Week of July 20, 1997
Please note that this week's PICK OF THE WEEK is not dedicated to the entire career of the Spencer Davis Group, but only the two releases from their early/mid-70s reunion era, "Gluggo" and "Living In A Back Street".
Lineup: Charlie McCracken, Ray Fenwick, Eddie Hardin, Spencer Davis, Pete York
Last year Spencer decided that he wanted to get back to rock and roll after three years of critically acclaimed (but commercially disastrous) acoustic music. He got Pete York (the original drummer) plus Eddie Hardin and Ray Fenwick (who joined the SDG when the Winwood Brothers left in 1967) and Charlie McCracken (from Rory Gallagher's Taste).
The new line-up was greeted enthusiastically in England, Europe, and the United States during the initial tours. Part of the reason for the good reception is that the revitalized group still bases its music in R&B. Another reason is confidence: the new group isn't afraid to play their big hits from the past with their music of today because it all bears the unmistakable Davis stamp that has made the SDG, as much a part of British musical history as the Beatles, the Rolling Stones, and Rod Stewart.
Despite personnel changes, the Spencer Davis Group has been around since 1960 when Davis and York were playing in Birmingham. They moved to London in 1965 when Stevie and Muff Winwood joined up, and in those early days, the band could do no wrong. They churned out hit after hit--almost all classics today. Hits like "Keep On Runnin'," "Gimme Some Lovin" and "I'm A Man."
At the height of their popularity, the Winwood brothers split, with Stevie joining Traffic. "He had already been working with Traffic while he was with me. In fact, Traffic had been on some of our stuff, like the American version of "Gimme Some Lovin."
The line-up then became Spencer, Pete, Eddie Hardin and Phil Sawyer, later replaced by Ray Fenwick. One album later there was another division, with Hardin and York forming a separate entity, and Dee Murray and Nigel Olsson (both with Elton John now) joining the group.
This continued through 1969 when Davis formed an acoustic duo, first with Alan Davis (now with Cat Stevens) and then Peter Jameson. The duo recorded two LP's and then split. In 1971 there came a spell of personal problems for Spencer, including illness which forced him to return to England. He spent several months "counting grains of sand on Rhossili Beach" before seriously thinking about music again. When he did decide to start playing again, he returned to Los Angeles. Coincidentally, Eddie Hardin showed up there and suggested that they reform the band. That was the impetus Spencer needed, and the group went into rehearsals, and shortly thereafter recorded "Gluggo."
While highly acclaimed, Spencer admits it could have been better if the group had done some live gigs before recording. But they have since done several tours, and the tightness of the band is evident on the new Vertigo album, "Living In A Back Street," produced by Roger Glover of Deep Purple.
Obviously, the Spencer Davis Group in composed of five dedicated individuals. "You can't rely on past glories," Spencer says. "You've got to keep moving on and getting, better all the time. The band's really together now, people."
(Original Philips/Mercury/Vertigo Press Release, 1974)
Although Spencer Davis had broken up his group in 1969 and left England to live in America, the call of touring and recording remained strong. Spencer had been working as a record company talent scout and solo performer when Eddie Hardin, his ex-keyboard player, proposed they revive the band. Recalls Eddie: "I went to Los Angeles and we reformed the Spencer Davis Group with Ray Fenwick on guitar. We had Pete York back on drums, who had worked with me in Hardin & York. We also brought in Charlie McCracken from Taste on vocals and bass guitar. I thought it would be nice to do another tour of America and I did a deal with Phonogram to record 'Gluggo', which came out on their Vertigo label. The title came from a roadie called Baz (real name Barrington Marsh Ward) who worked with The Nice. He used the phrase Gluggo a lot as his favourite word for beer." The album was the belated follow up to 'With Their New Face On' (also available on Repertoire), first released in 1968. This helped re-launch The Spencer Davis Group after the departure of keyboard player and lead singer Steve Winwood, who left to form Traffic in 1967. Steve had been with Spencer since 1963.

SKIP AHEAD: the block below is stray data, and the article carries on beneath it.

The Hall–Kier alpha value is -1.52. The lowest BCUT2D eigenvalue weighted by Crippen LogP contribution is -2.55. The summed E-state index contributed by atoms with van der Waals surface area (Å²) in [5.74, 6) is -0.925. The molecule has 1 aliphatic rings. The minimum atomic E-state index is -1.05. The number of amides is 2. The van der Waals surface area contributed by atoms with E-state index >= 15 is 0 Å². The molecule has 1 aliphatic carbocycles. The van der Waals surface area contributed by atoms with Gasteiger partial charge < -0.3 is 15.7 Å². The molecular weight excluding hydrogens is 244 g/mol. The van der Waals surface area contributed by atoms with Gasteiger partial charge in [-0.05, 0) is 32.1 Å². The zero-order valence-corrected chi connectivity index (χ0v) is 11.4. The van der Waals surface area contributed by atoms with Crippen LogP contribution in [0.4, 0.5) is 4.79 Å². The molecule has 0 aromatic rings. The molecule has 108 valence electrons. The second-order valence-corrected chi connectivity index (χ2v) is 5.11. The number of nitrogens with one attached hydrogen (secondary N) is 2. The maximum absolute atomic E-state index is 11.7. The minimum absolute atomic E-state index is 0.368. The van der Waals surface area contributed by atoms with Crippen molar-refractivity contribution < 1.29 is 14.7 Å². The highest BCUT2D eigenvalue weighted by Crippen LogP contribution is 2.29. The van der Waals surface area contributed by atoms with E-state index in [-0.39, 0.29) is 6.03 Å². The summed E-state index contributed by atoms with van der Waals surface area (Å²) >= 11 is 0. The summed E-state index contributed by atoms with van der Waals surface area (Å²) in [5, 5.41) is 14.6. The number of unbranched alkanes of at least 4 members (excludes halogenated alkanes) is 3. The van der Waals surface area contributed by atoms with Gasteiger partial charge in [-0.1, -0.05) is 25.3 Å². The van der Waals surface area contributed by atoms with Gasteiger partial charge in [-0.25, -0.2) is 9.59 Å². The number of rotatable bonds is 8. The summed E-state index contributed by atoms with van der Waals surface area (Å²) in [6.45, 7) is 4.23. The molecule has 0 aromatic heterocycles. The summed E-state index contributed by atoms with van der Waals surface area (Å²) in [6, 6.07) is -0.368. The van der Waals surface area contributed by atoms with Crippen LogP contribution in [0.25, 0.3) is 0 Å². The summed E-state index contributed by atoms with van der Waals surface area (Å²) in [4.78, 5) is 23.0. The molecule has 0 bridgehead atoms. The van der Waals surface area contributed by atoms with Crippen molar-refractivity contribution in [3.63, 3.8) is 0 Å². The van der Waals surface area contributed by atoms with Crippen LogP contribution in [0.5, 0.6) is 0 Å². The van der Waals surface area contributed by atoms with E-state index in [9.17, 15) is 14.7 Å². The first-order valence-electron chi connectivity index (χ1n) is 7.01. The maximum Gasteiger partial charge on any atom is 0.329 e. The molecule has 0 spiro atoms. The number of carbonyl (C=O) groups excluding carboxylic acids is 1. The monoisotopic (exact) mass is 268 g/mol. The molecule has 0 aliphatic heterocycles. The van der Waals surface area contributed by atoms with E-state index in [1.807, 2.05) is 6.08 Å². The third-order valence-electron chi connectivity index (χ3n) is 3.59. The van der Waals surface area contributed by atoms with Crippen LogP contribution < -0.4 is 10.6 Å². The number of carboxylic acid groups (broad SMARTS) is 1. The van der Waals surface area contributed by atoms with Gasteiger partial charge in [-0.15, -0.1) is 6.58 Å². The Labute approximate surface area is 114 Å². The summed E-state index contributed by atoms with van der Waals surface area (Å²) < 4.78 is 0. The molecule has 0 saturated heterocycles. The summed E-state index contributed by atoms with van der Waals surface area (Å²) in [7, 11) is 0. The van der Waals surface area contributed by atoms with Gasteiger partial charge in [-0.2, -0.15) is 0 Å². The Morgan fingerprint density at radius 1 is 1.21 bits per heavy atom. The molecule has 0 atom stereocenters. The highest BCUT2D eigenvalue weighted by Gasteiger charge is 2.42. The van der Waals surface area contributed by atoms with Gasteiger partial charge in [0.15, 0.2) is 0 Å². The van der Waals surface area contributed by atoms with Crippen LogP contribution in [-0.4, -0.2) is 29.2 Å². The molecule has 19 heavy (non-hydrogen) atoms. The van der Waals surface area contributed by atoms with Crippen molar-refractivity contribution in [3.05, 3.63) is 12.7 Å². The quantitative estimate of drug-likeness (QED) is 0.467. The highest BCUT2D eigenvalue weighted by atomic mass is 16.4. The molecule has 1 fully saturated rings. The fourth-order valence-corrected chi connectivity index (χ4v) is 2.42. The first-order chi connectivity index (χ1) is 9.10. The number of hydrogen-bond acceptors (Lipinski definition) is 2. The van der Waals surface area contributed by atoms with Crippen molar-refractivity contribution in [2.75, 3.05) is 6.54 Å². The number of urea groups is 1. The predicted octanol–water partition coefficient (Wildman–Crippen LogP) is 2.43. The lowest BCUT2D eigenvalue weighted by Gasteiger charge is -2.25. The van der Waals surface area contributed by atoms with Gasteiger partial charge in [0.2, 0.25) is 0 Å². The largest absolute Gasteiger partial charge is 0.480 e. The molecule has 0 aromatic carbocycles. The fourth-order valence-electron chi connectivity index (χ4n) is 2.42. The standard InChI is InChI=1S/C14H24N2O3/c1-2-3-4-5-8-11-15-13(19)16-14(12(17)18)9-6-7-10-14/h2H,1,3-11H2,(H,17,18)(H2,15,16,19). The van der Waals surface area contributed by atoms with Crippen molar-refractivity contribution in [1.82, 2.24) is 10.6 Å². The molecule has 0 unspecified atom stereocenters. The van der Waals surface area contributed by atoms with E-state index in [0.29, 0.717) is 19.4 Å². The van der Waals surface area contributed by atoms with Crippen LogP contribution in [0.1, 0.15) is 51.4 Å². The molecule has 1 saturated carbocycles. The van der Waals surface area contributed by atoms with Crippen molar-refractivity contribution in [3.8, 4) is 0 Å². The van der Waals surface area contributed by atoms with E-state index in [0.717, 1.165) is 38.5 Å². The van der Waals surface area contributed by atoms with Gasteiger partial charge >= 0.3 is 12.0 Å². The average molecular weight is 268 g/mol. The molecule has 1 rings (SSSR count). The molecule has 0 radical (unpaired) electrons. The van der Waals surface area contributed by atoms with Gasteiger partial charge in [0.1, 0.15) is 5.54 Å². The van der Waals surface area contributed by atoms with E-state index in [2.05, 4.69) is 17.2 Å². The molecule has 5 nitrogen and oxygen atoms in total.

The Birmingham band became one of the most popular and successful R&B outfits of the period and enjoyed a succession of chart hits including 'Keep On Running', 'Gimme Some Loving' and 'I'm A Man'.
When Steve left, the band was at the height of its fame and it was a blow to Spencer to lose his young protégé. However, after a series of auditions, he found two fine new replacements, Eddie Hardin and Phil Sawyer. Hardin (then 18) a talented keyboard player, singer and composer, was recommended by Paul Jones, lead singer with Manfred Mann. Guitarist and vocalist Phil Sawyer had previously worked with Rod Stewart. The pair completed a line up that included Spencer on vocals and guitar and Pete York on drums. Muff Winwood, Steve's; brother, who had played bass in the old band, decided to quit and concentrate on A&R and production work. The new Spencer Davis Group enjoyed a Top Thirty hit with their first single "Time Seller" (1967), followed by 'Mr. Second Class' which was a minor hit in January 1968. They played at major festivals and concerts and toured America and Germany before Phil Sawyer left, to be replaced by guitarist and composer Ray Fenwick. After a few months, Eddie Hardin and Pete decided to leave to concentrate on their own band, Hardin & York, which became very popular in Germany.